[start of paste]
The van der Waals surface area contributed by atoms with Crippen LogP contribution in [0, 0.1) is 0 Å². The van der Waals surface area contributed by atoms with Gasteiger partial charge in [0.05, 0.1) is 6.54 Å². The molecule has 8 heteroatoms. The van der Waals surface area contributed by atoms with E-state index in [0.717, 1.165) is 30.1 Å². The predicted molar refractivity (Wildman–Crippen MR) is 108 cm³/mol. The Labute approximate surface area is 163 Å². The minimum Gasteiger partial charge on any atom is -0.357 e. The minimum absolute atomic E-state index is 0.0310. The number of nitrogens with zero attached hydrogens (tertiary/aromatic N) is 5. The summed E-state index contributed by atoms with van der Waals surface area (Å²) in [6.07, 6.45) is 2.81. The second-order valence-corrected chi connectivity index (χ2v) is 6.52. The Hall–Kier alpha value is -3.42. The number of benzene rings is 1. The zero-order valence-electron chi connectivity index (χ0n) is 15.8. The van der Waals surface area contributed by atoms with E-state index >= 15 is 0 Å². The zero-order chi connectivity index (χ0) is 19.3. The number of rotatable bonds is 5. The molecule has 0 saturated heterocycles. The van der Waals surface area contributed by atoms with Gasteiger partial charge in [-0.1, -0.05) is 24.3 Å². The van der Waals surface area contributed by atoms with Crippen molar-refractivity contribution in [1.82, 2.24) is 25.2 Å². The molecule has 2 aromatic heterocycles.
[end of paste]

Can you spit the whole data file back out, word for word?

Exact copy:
The van der Waals surface area contributed by atoms with Crippen LogP contribution in [0, 0.1) is 0 Å². The van der Waals surface area contributed by atoms with Gasteiger partial charge in [0.05, 0.1) is 6.54 Å². The molecule has 8 heteroatoms. The van der Waals surface area contributed by atoms with E-state index in [0.717, 1.165) is 30.1 Å². The predicted molar refractivity (Wildman–Crippen MR) is 108 cm³/mol. The Labute approximate surface area is 163 Å². The minimum Gasteiger partial charge on any atom is -0.357 e. The minimum absolute atomic E-state index is 0.0310. The number of nitrogens with zero attached hydrogens (tertiary/aromatic N) is 5. The summed E-state index contributed by atoms with van der Waals surface area (Å²) in [6.07, 6.45) is 2.81. The second-order valence-corrected chi connectivity index (χ2v) is 6.52. The Hall–Kier alpha value is -3.42. The number of benzene rings is 1. The zero-order valence-electron chi connectivity index (χ0n) is 15.8. The van der Waals surface area contributed by atoms with E-state index >= 15 is 0 Å². The zero-order chi connectivity index (χ0) is 19.3. The number of rotatable bonds is 5. The molecule has 0 saturated heterocycles. The van der Waals surface area contributed by atoms with Gasteiger partial charge in [-0.1, -0.05) is 24.3 Å². The van der Waals surface area contributed by atoms with Crippen molar-refractivity contribution in [1.82, 2.24) is 25.2 Å². The molecule has 2 aromatic heterocycles.